This article, written from the perspective of integrating Balochistan with rest of the country, is meant to give reasons as to why should the central government dole out maximum economic benefits to Balochistan in Pakistan-China Economic Corridor (PCEC). The ambivalent response of Balochistan-based nationalist political parties to the controversy regarding the alleged change of route relating to PCEC smacks of duplicity.
National Party’s approval of PCEC’s route short of celebration and PkMAP’s tacit acquiescence accompanied by muted protests demonstrated their pretending not to own an unpopular decision, fearing a backlash from the otherwise complacent masses. The centre has allegedly changed the original plan of the route in such a way as to accrue more economic benefits to Punjab at the cost of Khyber Pakhtunkhwa and Balochistan.
The much-touted originally proposed route was meant to pass through various parts of Balochistan which the changed route effectively denies the economically backward but resource-rich province the attendant blessings of the PCEC.
Why would the central government want to change the route?
The apparent reasons for the change in route are that the original route passes through volatile regions in Khyber Pakhtunkhwa and Balochistan and that the cash-strapped central government cannot afford investing in new infrastructure in the two provinces when it already has a functional infrastructure in Sindh and Punjab. Besides, the underlying motive, however, is that by executing new route the incumbent prime minister wants to economically benefit his home constituencies in Punjab in order to guarantee the ruling PML-N’s firm political control over the province only to buttress the obvious: winning Punjab is the key to ruling Pakistan.
Why should PCEC guarantee maximum economic benefits to Balochistan?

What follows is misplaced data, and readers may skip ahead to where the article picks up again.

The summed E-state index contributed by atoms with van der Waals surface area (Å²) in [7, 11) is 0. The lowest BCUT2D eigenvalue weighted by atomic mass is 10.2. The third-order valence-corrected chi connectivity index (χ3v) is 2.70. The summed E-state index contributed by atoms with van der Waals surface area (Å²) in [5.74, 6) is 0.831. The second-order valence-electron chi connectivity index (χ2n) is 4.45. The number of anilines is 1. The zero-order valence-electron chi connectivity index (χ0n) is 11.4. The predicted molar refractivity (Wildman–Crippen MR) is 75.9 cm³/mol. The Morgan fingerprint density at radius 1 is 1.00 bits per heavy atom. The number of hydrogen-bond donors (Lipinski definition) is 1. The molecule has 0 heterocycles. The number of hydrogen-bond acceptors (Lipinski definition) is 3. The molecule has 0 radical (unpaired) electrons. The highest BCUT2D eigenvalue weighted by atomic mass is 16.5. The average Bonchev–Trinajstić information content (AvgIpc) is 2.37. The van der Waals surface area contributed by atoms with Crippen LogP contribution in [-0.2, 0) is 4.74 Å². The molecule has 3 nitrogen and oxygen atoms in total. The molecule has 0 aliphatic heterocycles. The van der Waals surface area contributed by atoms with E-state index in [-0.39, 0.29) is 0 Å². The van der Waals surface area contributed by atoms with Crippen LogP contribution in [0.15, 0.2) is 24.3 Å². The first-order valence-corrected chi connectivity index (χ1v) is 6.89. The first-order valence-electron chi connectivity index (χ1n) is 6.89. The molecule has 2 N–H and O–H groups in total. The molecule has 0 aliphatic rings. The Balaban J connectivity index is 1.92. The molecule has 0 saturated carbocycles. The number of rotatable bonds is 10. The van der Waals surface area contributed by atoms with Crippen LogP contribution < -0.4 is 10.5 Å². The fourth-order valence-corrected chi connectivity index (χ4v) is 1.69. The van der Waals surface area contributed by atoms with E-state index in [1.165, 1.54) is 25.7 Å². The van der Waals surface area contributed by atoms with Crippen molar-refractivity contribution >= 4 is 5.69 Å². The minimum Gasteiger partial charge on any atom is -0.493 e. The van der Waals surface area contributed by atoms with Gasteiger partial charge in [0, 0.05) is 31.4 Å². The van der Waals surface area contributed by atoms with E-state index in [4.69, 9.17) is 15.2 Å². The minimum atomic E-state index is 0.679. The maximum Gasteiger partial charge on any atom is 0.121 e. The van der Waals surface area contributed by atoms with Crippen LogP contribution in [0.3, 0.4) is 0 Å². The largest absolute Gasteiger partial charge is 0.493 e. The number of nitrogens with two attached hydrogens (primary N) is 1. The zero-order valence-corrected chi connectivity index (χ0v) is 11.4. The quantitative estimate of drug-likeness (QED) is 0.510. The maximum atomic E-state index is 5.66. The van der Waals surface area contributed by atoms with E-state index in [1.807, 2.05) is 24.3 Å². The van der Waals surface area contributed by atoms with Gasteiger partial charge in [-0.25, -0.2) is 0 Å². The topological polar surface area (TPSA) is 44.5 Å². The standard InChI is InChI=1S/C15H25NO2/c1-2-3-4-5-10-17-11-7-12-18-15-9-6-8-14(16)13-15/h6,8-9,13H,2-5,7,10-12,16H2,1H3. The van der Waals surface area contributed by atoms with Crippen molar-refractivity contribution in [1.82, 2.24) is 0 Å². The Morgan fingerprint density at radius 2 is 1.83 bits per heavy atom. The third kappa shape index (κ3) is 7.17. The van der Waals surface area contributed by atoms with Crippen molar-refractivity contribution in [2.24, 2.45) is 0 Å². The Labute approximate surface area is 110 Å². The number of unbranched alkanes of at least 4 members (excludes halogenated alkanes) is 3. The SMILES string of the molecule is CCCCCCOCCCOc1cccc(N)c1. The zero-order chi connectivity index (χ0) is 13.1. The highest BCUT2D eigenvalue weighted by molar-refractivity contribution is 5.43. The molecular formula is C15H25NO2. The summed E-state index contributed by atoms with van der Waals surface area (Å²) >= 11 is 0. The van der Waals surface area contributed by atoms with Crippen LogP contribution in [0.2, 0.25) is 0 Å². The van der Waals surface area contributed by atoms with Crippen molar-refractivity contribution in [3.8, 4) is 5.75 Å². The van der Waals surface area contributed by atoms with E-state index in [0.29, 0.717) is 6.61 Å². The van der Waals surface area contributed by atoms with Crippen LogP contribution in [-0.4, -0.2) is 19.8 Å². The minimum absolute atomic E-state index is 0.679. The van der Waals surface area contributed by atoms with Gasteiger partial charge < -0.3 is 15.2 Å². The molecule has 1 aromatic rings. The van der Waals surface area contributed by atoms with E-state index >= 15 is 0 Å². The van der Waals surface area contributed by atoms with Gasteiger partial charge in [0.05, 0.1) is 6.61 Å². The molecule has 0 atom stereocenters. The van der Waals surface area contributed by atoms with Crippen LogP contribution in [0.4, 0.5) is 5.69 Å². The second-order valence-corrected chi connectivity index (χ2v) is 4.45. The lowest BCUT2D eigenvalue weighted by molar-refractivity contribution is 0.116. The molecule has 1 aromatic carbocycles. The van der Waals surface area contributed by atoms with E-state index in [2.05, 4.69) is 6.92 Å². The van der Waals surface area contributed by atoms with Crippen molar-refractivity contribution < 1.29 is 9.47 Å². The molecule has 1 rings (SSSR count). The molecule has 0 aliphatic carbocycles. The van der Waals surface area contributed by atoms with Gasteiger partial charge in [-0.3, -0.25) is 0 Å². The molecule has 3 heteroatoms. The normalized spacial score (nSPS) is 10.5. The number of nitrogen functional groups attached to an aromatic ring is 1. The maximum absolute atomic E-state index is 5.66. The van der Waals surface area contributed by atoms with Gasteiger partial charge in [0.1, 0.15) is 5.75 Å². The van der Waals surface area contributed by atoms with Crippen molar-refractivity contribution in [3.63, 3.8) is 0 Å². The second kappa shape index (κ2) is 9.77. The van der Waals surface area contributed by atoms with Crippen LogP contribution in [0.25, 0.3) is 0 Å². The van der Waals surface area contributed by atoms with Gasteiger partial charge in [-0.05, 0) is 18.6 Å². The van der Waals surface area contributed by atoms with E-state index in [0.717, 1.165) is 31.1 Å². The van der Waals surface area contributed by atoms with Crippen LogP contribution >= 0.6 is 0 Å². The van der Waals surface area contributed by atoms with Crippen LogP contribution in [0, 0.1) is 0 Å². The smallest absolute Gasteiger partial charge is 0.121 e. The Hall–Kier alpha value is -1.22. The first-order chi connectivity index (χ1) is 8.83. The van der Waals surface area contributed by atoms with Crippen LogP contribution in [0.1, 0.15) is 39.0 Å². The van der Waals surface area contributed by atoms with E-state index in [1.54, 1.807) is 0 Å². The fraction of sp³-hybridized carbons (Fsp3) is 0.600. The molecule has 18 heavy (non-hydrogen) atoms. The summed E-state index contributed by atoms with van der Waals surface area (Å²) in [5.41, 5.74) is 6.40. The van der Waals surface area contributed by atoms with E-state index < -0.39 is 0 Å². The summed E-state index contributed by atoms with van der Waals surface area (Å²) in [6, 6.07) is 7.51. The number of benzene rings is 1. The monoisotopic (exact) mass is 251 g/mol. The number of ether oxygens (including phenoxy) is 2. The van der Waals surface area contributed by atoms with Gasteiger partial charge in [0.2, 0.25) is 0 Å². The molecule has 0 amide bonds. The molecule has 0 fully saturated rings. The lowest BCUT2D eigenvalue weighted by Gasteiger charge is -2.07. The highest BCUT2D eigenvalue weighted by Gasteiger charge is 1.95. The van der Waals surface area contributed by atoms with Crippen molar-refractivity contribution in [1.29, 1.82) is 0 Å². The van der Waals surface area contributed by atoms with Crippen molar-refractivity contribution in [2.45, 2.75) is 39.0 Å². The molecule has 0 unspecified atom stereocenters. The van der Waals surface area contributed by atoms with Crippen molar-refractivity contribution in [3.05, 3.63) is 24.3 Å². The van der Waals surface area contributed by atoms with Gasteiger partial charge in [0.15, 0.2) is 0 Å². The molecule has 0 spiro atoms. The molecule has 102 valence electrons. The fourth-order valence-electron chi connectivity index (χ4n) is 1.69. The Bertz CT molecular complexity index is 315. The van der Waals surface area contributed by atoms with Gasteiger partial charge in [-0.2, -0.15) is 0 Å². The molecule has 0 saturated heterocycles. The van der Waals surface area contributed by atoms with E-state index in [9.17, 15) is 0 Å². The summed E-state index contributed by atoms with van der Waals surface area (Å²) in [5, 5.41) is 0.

In decision making, national interests — here integration of Balochistan as a case in point — take priority over individual or group’s interests. First, one may ask why Balochistan, where the treasure of Gwadar Port is situated, be deprived of its fair share of economic dividends. Benefiting from natural resources located in Balochistan while denying the province its due share smacks of imperialistic extraction which cannot be justified in an independent country ruled by its own people!
Of the $45.6 billion that China has promised to commit for the PCEC, around $33.8 billion will be invested in various energy projects and $11.8 billion will be allocated for transportation infrastructure including communication links — roads, railways, cable, and oil and gas pipelines. Special economic zones will dot all the way from Gwadar to Kashgar. Resultantly, the projects will create thousands of job opportunities and businesses resulting in socio-economic uplift of Balochistan — a province where unemployment (20 per cent) is much higher than its share (5 per cent) of the country’s total population.
Second, the argument that since original route passes through trouble spots, it is rational to change the route, harks back to colonial era mindset: the prevalence of security considerations over development. It only strengthens sub-nationalists’ charge of the “Punjabisation of Pakistan” — an unhealthy sign for national cohesion. Underdevelopment — as to take a leaf out of dependencia theory’s book — is not a natural condition: it is fostered.